ANDOVER, Kan. (KSNW) — The aftermath of the Andover tornado is not just taking a physical toll on the families it affected but a mental one as well.

Although there were no fatalities, countless families are grieving the losses they suffered. One family said that mental health is playing a big role in the recovery, though.

“Ever wonder what life looks like after a tornado?” Kacy Wells, whose parents lost almost everything, said. “We ask for time, prayers, and financial help.”

Wells says her mental health, along with her family’s, is in dire straits. She made a Facebook post to summarize their current situation.

“Spending three days washing clothes from 8 a.m. to 8 p.m. in two different houses…sharing vehicles because you no longer have enough scavenging muddy fields looking for any last item that might have been valuable to us…donated food that no one has an appetite to eat. Sleep becomes a rarity. Every noise is scary. Every raindrop or feeling of wind is a nightmare,” the post reads.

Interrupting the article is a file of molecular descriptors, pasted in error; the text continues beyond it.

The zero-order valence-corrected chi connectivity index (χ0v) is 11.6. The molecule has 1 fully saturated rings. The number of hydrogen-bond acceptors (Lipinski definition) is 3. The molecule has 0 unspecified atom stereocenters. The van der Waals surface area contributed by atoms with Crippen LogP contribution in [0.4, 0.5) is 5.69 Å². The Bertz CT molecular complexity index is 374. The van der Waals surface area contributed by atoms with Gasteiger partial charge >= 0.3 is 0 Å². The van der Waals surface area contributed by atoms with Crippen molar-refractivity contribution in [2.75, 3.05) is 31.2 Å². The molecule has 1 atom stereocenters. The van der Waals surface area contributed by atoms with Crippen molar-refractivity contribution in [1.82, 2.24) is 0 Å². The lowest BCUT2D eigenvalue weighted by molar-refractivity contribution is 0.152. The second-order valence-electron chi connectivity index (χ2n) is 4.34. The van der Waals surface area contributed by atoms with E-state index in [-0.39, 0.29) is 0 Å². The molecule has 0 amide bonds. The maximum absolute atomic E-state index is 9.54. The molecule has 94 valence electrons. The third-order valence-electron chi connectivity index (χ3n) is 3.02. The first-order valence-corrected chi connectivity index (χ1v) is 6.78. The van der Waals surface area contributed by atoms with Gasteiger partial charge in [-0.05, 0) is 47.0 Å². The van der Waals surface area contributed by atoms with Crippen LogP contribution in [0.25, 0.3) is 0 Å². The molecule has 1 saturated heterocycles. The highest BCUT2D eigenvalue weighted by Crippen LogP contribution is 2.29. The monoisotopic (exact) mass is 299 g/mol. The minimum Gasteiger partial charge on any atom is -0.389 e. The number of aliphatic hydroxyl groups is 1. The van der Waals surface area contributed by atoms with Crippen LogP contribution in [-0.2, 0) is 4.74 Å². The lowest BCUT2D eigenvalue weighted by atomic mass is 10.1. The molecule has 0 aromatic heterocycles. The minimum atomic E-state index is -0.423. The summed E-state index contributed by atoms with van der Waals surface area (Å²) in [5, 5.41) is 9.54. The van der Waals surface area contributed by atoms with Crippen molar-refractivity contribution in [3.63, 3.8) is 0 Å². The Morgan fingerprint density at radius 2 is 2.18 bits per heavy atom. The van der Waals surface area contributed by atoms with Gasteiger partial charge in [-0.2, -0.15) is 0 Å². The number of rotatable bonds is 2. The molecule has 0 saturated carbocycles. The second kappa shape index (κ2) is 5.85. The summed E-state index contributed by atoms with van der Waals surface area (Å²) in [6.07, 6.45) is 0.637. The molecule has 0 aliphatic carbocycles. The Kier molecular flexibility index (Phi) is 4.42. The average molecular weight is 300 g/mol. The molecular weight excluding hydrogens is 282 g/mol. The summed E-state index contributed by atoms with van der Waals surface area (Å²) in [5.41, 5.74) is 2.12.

Linda Mueller, a Red Cross volunteer and grief and trauma therapist, has been volunteering in Andover.

“It’s a reminder that secondary grief and even survivor’s guilt is present. You know ‘My house is okay, but my neighbors isn’t,'” said Mueller.

Mueller says most people overlook the mental health aspect of recovery that affects entire communities.

There are two therapists available in Andover to help those who need it. There is also a dedicated mental health hotline for those trying to recover emotionally from the tornado. You can reach the 24/7 hotline at 1-800-985-5990.

In addition, Reach Out 2 Someone Else, Inc., a local nonprofit, is offering six paid sessions with a clinician to help process grief. You can click here to visit their website and fill out a contact form.